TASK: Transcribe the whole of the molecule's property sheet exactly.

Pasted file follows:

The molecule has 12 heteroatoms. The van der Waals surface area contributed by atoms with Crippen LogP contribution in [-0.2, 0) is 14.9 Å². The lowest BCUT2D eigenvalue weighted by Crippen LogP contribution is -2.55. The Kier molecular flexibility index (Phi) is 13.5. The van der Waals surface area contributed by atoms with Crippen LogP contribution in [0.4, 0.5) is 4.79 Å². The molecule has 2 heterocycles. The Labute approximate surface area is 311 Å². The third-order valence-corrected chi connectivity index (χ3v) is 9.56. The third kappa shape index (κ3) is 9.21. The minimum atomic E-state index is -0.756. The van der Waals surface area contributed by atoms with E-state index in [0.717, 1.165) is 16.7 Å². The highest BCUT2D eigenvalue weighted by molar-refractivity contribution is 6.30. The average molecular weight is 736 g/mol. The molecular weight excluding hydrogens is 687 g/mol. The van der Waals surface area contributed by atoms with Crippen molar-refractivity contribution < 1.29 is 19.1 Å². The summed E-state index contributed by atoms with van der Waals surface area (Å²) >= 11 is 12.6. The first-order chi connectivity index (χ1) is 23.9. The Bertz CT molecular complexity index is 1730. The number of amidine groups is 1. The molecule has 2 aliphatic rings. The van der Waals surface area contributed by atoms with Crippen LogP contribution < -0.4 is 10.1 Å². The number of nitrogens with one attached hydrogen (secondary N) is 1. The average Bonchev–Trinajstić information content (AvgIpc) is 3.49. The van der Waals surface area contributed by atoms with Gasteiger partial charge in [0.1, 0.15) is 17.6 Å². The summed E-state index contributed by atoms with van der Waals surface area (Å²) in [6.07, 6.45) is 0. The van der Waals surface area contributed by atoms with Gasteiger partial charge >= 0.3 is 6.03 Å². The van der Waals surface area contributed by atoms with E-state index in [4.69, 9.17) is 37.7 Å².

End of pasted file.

The molecule has 12 heteroatoms. The van der Waals surface area contributed by atoms with Crippen LogP contribution in [-0.2, 0) is 14.9 Å². The lowest BCUT2D eigenvalue weighted by Crippen LogP contribution is -2.55. The Kier molecular flexibility index (Phi) is 13.5. The van der Waals surface area contributed by atoms with Crippen LogP contribution in [0.4, 0.5) is 4.79 Å². The molecule has 2 heterocycles. The Labute approximate surface area is 311 Å². The third-order valence-corrected chi connectivity index (χ3v) is 9.56. The third kappa shape index (κ3) is 9.21. The minimum atomic E-state index is -0.756. The van der Waals surface area contributed by atoms with E-state index in [0.717, 1.165) is 16.7 Å². The highest BCUT2D eigenvalue weighted by molar-refractivity contribution is 6.30. The average molecular weight is 736 g/mol. The molecular weight excluding hydrogens is 687 g/mol. The van der Waals surface area contributed by atoms with Crippen molar-refractivity contribution < 1.29 is 19.1 Å². The summed E-state index contributed by atoms with van der Waals surface area (Å²) >= 11 is 12.6. The first-order chi connectivity index (χ1) is 23.9. The Bertz CT molecular complexity index is 1730. The number of amidine groups is 1. The molecule has 2 aliphatic rings. The van der Waals surface area contributed by atoms with Crippen LogP contribution < -0.4 is 10.1 Å². The number of nitrogens with one attached hydrogen (secondary N) is 1. The average Bonchev–Trinajstić information content (AvgIpc) is 3.49. The van der Waals surface area contributed by atoms with Gasteiger partial charge in [0.1, 0.15) is 17.6 Å². The summed E-state index contributed by atoms with van der Waals surface area (Å²) in [6.07, 6.45) is 0. The van der Waals surface area contributed by atoms with Gasteiger partial charge >= 0.3 is 6.03 Å². The van der Waals surface area contributed by atoms with E-state index in [4.69, 9.17) is 37.7 Å².